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Rereading Robinson Crusoe (Defoe) and Friday (Tournier) – An Ecocritical Approach

Integral Ecology and Sustainable Business

ISBN: 978-1-78714-464-4, eISBN: 978-1-78714-463-7

Publication date: 6 September 2017


The worldwide environmental crisis has also influenced the field of literary studies. Posthumanism and ecocriticism is a new way of reading in which the anthropocentric approach and the binary oppositions such as human/non-human, wild/tame and natural/cultural are overcome. Posthumanism pays attention to all sorts of non-human life, animals, for sure, but aliens and robots are included too, while ecocriticism is concerned with the role and function of nature in literary texts. The chapter offers an ecocritical approach of Robinson Crusoe (Defoe) and Friday (Tournier). Rereading these novels we see that nature, or the elements, make up an ‘actant’ equal to the human characters and a special interest is created in the mutual conflicts which arise between nature and the human characters.

Robinson Crusoe (Defoe, 1719) is considered by many as an appropriate book to allow pupils to escape from or be shielded from the negative influence of civilization. Like Robinson on his island pupils should learn from experience. Defoe’s work was so popular it inspired a whole series of imitations called ‘Robinsonnades’ and many of them were edited specifically for children. But is Robinson Crusoe a valuable book from an ecological point of view? How does Robinson relate to nature? Does the novel focus on nature or rather on the human hero seeking to control and tame the environment?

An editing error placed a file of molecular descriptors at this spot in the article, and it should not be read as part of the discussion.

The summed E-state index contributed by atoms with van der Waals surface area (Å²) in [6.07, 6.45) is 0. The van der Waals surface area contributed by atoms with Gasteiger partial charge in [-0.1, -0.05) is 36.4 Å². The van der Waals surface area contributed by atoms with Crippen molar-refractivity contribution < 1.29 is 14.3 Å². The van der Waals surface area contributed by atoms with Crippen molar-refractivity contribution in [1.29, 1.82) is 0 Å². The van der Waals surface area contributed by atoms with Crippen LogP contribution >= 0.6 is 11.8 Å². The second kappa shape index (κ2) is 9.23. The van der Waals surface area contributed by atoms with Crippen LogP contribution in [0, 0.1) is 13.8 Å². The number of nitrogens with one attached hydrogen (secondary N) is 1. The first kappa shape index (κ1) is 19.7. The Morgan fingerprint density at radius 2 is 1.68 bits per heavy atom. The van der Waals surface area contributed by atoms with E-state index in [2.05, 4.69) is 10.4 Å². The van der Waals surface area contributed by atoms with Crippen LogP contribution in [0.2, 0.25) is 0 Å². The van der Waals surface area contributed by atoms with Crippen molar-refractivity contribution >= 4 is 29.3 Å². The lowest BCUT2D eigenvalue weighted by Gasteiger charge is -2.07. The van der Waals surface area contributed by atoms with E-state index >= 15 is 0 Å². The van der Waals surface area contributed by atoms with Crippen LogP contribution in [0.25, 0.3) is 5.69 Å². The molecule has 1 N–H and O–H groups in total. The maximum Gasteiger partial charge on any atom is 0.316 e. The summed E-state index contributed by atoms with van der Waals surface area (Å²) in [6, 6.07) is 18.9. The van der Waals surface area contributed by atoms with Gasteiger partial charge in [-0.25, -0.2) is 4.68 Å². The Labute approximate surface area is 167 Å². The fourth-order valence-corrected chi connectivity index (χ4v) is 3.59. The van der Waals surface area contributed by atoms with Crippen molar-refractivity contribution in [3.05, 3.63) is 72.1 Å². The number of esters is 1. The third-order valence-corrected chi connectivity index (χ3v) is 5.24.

In 1967, the French author Michel Tournier reworked the Crusoe myth in Vendredi ou les limbes du Pacifique (Friday or the Pacific Rim), followed by a parallel text for children Vendredi ou la vie sauvage (Friday or the Wild Life, 1971). In both novels Robinson’s black servant, Friday, initiates his colonial master into alternative ways of living, dismantling civilization and restoring nature. That same deconstruction of the idea of Western superiority fits well with the postcolonial philosophy that attacks the logic of domination and its hierarchical dichotomy: white above coloured.



Ghesquiere, R. (2017), "Rereading Robinson Crusoe (Defoe) and Friday (Tournier) – An Ecocritical Approach", Integral Ecology and Sustainable Business (Contributions to Conflict Management, Peace Economics and Development, Vol. 26), Emerald Publishing Limited, Bingley, pp. 123-145.



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